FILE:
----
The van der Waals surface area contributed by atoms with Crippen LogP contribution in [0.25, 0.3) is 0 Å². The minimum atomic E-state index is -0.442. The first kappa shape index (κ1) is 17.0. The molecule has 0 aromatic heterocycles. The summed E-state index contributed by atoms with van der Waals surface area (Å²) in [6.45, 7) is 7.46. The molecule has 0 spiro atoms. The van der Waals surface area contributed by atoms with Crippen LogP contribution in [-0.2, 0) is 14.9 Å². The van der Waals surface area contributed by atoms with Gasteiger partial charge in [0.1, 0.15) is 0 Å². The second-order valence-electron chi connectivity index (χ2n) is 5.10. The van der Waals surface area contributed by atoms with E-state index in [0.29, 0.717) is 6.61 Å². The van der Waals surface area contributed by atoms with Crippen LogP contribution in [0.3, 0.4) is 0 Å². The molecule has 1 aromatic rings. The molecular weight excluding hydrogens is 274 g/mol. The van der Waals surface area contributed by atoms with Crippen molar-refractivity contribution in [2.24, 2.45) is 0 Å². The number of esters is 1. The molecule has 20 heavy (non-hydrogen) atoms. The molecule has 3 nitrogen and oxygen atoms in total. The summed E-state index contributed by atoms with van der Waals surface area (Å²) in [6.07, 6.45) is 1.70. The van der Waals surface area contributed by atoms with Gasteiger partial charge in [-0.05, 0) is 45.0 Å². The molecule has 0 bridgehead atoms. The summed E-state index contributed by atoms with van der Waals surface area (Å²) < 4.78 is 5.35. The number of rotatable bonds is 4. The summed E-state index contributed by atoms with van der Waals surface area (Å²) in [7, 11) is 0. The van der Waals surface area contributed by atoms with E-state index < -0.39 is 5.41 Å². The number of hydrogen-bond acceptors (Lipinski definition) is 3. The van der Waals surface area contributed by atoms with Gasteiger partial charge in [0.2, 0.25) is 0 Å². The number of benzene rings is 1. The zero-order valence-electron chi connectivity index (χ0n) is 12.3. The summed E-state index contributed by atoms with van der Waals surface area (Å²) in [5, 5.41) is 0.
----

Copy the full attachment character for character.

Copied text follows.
The van der Waals surface area contributed by atoms with Crippen LogP contribution in [0.25, 0.3) is 0 Å². The minimum atomic E-state index is -0.442. The first kappa shape index (κ1) is 17.0. The molecule has 0 aromatic heterocycles. The summed E-state index contributed by atoms with van der Waals surface area (Å²) in [6.45, 7) is 7.46. The molecule has 0 spiro atoms. The van der Waals surface area contributed by atoms with Crippen LogP contribution in [-0.2, 0) is 14.9 Å². The van der Waals surface area contributed by atoms with Gasteiger partial charge in [0.1, 0.15) is 0 Å². The second-order valence-electron chi connectivity index (χ2n) is 5.10. The van der Waals surface area contributed by atoms with E-state index in [0.29, 0.717) is 6.61 Å². The van der Waals surface area contributed by atoms with Crippen LogP contribution in [0.3, 0.4) is 0 Å². The molecule has 1 aromatic rings. The molecular weight excluding hydrogens is 274 g/mol. The van der Waals surface area contributed by atoms with Crippen molar-refractivity contribution in [2.24, 2.45) is 0 Å². The number of esters is 1. The molecule has 20 heavy (non-hydrogen) atoms. The molecule has 3 nitrogen and oxygen atoms in total. The summed E-state index contributed by atoms with van der Waals surface area (Å²) in [6.07, 6.45) is 1.70. The van der Waals surface area contributed by atoms with Gasteiger partial charge in [-0.05, 0) is 45.0 Å². The molecule has 0 bridgehead atoms. The summed E-state index contributed by atoms with van der Waals surface area (Å²) < 4.78 is 5.35. The number of rotatable bonds is 4. The summed E-state index contributed by atoms with van der Waals surface area (Å²) in [7, 11) is 0. The van der Waals surface area contributed by atoms with E-state index < -0.39 is 5.41 Å². The number of hydrogen-bond acceptors (Lipinski definition) is 3. The van der Waals surface area contributed by atoms with Gasteiger partial charge in [0.2, 0.25) is 0 Å². The number of benzene rings is 1. The zero-order valence-electron chi connectivity index (χ0n) is 12.3. The summed E-state index contributed by atoms with van der Waals surface area (Å²) in [5, 5.41) is 0.